Summertime cycling is always something to look forward to once the weather gets good and toasty but it’s especially enticing while the world is dealing with you-know-what.
Whether you’re looking to just get into biking or you’re an accomplished cyclist, the bike paths will be loaded this summer with people favouring the outdoors over taking public transit.
From bike lights, protective gear, water bottles, and all the cycling bells and whistles, here are some great accessories to add to your biking repertoire this summer on the bike paths.
This one is a no-brainer. Find a bucket that fits your head well, is comfortable, and has good ventilation. You can add a cool style and design for extra bonus points.
Get noticed. You’re already protected with a helmet, but a bell is a key accessory to make sure you’re heard. Bells are handy for if you suspect a driver or pedestrian doesn’t see you and you want to let them know you’re around. Plus, a bike bell is just so much more pleasant to hear than those aggressive car horns.
Unless you plan on limping to a local bike shop every time your tires are low on pressure, a bike pump is a wise choice to add to your repertoire. Ideally, you have one at home since you needn’t pump air into your tires too often, but some bike pumps are compact enough to fit into a backpack for longer treks.
Bike theft is unfortunately very common and it can be prevented by purchasing a good lock. Good locks are a bit pricey but they’re better than the alternative of having to replace your entire bike. You may want to consider a heavy-duty folding lock that can sleekly attach to your frame without getting in your way as you ride.
Always lock up to a solid object that can’t be moved and remember to go frame first, back wheel, and then front. Always lock up the most valuable part of your bike first.
Flat tire tools
Flat tires can turn a happy ride into a big headache. Especially if you’re far out in the woods or outside the city. Inflator tools are great for quick patch jobs to get you back home before a real fix. You can even get saddlebag repair kits that fit neatly under your seat and contain all the tools you might need — so you can cycle with peace of mind.
With a little bit of at-home practice, you might be the biking hero who comes to the rescue of a fellow cyclist.
A lot of new bikes have frames with a built-in mount for water bottles and if your bike doesn’t, they’re super simple to install. You’ll want one that is light but snug enough so your thirst-quenchers don’t go flying if you hit a pothole.
Plus, once you have water on-bike, you can just keep going and going.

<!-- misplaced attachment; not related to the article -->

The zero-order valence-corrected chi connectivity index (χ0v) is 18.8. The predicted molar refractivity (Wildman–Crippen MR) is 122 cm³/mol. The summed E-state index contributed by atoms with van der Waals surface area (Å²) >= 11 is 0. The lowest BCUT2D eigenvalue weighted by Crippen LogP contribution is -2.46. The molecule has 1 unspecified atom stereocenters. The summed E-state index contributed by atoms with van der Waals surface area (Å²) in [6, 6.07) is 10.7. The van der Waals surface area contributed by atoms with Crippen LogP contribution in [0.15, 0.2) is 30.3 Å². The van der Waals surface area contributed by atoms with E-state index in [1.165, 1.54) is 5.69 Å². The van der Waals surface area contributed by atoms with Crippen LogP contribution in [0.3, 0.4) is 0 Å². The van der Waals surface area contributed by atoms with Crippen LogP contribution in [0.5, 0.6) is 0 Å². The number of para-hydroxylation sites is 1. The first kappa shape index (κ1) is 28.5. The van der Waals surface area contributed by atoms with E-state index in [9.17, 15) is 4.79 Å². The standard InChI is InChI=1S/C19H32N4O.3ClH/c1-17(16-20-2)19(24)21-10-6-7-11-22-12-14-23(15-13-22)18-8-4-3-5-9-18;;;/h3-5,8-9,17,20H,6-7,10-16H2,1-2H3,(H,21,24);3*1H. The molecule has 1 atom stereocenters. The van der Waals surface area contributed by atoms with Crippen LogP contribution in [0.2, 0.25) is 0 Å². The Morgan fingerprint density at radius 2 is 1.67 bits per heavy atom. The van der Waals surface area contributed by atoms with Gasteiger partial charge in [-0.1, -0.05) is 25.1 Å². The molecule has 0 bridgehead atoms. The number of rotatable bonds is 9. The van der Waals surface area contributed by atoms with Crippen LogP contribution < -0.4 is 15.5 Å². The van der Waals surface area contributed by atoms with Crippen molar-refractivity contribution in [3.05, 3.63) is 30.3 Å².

Cell phone mount
Cyclists these days need a cell phone mount almost as much as a bike tire. Once your phone is mounted, you can download GPS trackers and it’ll automatically keep track of your distance, speed, and elevation.
It’s so much easier to screenshot map apps to brag about how far you biked on social media.
Nighttime riding is a special treat. It’s quiet and peaceful but it’s integral to be seen, which is why you need both front and rear lights.
Once you can be spotted, night riding will open up a whole new world of cycling. Plus, you get to beat that pesky daytime sun.
If you invest in a lightweight backpack, you can stuff it with enough accessories and items to bike until your legs won’t give anymore. From snacks, a cell phone charger, fixing tools, and extra clothing, a backpack is a wise investment for cyclists who want to go on big time biking adventures.
If you’re going to be hitting the streets a lot this summer, you might get sore near your uh… seat. You can always add padding to your bike’s actual seat but it can get uncomfortable. If you want to strengthen up your own natural seat, padding shorts are a great option to give you an extra layer where it matters most while not sacrificing any comfort.
You’ll be thankful you’re wearing extra padding when you hit a pothole that comes out of nowhere.
Waterproofing technologies have come a long way in recent years and are now very light and breathable. Windbreaker fabrics don’t crinkle like traditional materials and windbreakers can be bundled up and tossed into a backpack without taking up too much space.
Plus, you’ll be happy to bust one of these out if it really starts to downpour.
You’re already protected and noticed, might as well get loud. With hours of battery life, speakers can add a cool soundtrack to those peaceful bike rides. They’re also great options to put your phone on speaker phone to mix in a bit of socializing while you’re cycling.
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